Jeffrey Goldberg reports that two “prominent Republican senators” say that Secretary of State John Kerry told them that President Obama’s Syria policy is “collapsing.” According to the senators, Kerry made the remark to a bipartisan congressional delegation.
Kerry is said to have made these blunt assertions Sunday morning behind the closed doors of a cramped meeting room in the Bayerischer Hof hotel in Munich, as the 50th annual Munich Security Conference was coming to a close in a ballroom two floors below. A day earlier, Kerry, in a joint appearance with U.S. Defense Secretary Chuck Hagel on the ballroom stage, gave an uncompromising defense of the Obama administration’s level of foreign engagement: saying that, “I can’t think of a place in the world where we’re retreating.”
Kerry’s presentation to the congressional delegation suggests that, at least in the case of Syria, he believes the U.S. could be doing much more. His enthusiasm for engagement and dissatisfaction with current policy, is in one sense no surprise: Kerry has consistently been the most prominent advocate inside the administration of a more assertive American role in Syria. Who could forget his late August speech, overflowing with Churchillian outrage, in which he promised that the U.S. would hold the Assad regime accountable for the “moral obscenity” of chemical weapons attacks? (This promise was put on hold after Obama declined to strike Syria, and after the Russians negotiated the so-far mainly theoretical surrender of the regime’s stockpile of chemical weapons.)
“Theoretical surrender” is a nice phrase. It’s not the sort of thing a Douglas MacArthur would have accepted.
According to participants in the meeting, Kerry spent a good deal of time sounding out the members about their constituents’ tolerance for greater engagement in Syria. He was told, almost uniformly, that there is little appetite for deeper involvement at home. One congressman, Adam Kinzinger, a Republican from Illinois, told Kerry that his August speech on the need to confront Assad was powerful, but that the president subsequently “dropped the ball.”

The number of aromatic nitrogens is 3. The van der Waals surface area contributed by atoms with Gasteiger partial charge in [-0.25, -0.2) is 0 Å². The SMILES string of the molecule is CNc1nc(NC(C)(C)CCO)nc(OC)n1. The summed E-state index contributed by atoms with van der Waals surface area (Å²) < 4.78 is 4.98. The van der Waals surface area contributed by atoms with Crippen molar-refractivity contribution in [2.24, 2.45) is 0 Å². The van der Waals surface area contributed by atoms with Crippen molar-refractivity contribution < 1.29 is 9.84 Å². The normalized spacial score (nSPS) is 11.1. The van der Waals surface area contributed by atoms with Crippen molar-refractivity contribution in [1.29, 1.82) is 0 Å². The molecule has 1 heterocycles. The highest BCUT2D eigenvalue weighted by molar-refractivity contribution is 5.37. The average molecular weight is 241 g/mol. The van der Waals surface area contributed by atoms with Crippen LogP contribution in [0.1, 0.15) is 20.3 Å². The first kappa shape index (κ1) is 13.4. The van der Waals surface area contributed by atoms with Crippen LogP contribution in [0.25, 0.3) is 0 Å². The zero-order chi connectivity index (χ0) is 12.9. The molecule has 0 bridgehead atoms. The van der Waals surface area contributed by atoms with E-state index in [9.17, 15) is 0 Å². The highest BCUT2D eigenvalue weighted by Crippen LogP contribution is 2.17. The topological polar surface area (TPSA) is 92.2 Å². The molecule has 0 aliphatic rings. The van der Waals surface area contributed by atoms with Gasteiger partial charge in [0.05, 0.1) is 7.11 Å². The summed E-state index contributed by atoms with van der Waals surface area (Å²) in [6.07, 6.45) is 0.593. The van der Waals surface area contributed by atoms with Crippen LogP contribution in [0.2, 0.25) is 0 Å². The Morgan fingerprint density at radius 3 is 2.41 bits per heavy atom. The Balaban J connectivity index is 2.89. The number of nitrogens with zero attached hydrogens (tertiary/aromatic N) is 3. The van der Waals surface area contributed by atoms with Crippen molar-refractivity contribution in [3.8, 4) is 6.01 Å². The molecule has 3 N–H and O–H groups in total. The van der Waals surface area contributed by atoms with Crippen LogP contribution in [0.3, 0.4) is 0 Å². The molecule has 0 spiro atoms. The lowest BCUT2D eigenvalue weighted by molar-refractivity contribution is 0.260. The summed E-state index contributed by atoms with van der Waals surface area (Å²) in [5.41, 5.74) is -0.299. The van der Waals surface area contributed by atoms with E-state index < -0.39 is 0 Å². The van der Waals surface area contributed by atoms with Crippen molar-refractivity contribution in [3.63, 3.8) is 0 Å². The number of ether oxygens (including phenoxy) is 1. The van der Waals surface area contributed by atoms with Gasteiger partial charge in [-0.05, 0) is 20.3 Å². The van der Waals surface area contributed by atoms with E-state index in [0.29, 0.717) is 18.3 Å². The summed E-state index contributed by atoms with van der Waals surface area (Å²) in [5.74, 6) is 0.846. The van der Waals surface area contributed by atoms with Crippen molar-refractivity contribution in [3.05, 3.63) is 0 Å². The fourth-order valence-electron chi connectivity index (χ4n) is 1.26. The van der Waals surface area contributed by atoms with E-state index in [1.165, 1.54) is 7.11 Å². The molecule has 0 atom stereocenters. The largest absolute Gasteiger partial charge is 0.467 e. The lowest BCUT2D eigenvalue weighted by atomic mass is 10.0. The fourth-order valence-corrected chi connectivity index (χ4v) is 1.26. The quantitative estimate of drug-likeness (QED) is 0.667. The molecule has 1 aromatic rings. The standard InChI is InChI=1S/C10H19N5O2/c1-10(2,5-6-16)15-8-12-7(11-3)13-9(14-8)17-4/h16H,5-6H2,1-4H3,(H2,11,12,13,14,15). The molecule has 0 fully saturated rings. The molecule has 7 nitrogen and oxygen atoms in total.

Kerry’s Sunday briefing was meant to be private, but the Senate’s two most prominent Syria hawks, Republicans John McCain — the leader of the U.S. delegation to the security conference — and Lindsey Graham provided a readout of the meeting to three journalists who flew with them on a delegation plane back to Washington: Fred Hiatt, the editorial page editor of the Washington Post;Josh Rogin, the Daily Beast’s national security reporter; and me.
According to Graham, Kerry acknowledged that the al Qaeda threat in Syria is “getting out of hand” and that Syria is “slow rolling” the aforementioned theoretical surrender of its chemical weapons. So, the situation hasn’t really changed all that much since last fall, when Kerry said that inaction would be unacceptable. Graham says that Kerry talked about forming a rebel coalition against both al Qaeda and Assad. How that would actually work on the ground is anyone’s guess.
Democrats and the State Department are downplaying Kerry’s remarks, with the State Department going Godwin for good measure.
The impotence of the West, as evidenced by the failure of Geneva II talks, and by continued reports of mass murder committed by Assad’s forces, prompted former State Department official Anne-Marie Slaughter to publicly compare the situation of Syrian citizens today to that of Jews in World War II Europe. “In the United States, we often ask, ‘Why didn’t Roosevelt bomb the trains?’ We aren’t very different,” she said.
Who are the analog of Europe’s Jews in today’s Syria?
The White House is in denial mode.
What’s going on here? There’s little doubt that Obama’s Syria policy is in disarry. That situation isn’t helped by the likes of McCain and Graham, both of whom want direct military intervention. McCain even hired the disgraced pro-intervention activist Elizabeth O’Bagy.
The “impotence of the West” did not have to be. Obama did not have to empower the Russians, reducing American influence, any more than he had to distance US policy from Israel’s or set up a weak deal with Iran, or side with the Muslim Brotherhood in Egypt. If the West is impotent in Syria, it may be by design.